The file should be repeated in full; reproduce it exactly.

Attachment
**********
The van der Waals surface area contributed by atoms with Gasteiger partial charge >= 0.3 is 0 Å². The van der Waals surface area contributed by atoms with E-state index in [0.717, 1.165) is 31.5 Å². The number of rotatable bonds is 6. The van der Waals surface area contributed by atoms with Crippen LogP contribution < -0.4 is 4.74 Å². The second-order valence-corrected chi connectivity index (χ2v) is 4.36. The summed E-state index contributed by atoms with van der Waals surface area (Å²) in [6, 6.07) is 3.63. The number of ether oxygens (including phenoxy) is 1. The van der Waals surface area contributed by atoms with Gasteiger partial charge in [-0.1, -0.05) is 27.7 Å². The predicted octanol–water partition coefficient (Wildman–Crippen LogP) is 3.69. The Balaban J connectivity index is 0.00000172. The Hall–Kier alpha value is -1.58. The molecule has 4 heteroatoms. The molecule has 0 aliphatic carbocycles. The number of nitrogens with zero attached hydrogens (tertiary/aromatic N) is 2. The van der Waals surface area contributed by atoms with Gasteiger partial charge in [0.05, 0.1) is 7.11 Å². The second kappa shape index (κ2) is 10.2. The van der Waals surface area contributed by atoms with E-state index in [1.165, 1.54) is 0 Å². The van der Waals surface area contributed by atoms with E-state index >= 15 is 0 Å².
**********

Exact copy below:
The van der Waals surface area contributed by atoms with Gasteiger partial charge >= 0.3 is 0 Å². The van der Waals surface area contributed by atoms with E-state index in [0.717, 1.165) is 31.5 Å². The number of rotatable bonds is 6. The van der Waals surface area contributed by atoms with Crippen LogP contribution < -0.4 is 4.74 Å². The second-order valence-corrected chi connectivity index (χ2v) is 4.36. The summed E-state index contributed by atoms with van der Waals surface area (Å²) in [6, 6.07) is 3.63. The number of ether oxygens (including phenoxy) is 1. The van der Waals surface area contributed by atoms with Gasteiger partial charge in [-0.1, -0.05) is 27.7 Å². The predicted octanol–water partition coefficient (Wildman–Crippen LogP) is 3.69. The Balaban J connectivity index is 0.00000172. The Hall–Kier alpha value is -1.58. The molecule has 4 heteroatoms. The molecule has 0 aliphatic carbocycles. The number of nitrogens with zero attached hydrogens (tertiary/aromatic N) is 2. The van der Waals surface area contributed by atoms with Gasteiger partial charge in [0.05, 0.1) is 7.11 Å². The second kappa shape index (κ2) is 10.2. The van der Waals surface area contributed by atoms with E-state index in [1.165, 1.54) is 0 Å². The van der Waals surface area contributed by atoms with E-state index >= 15 is 0 Å².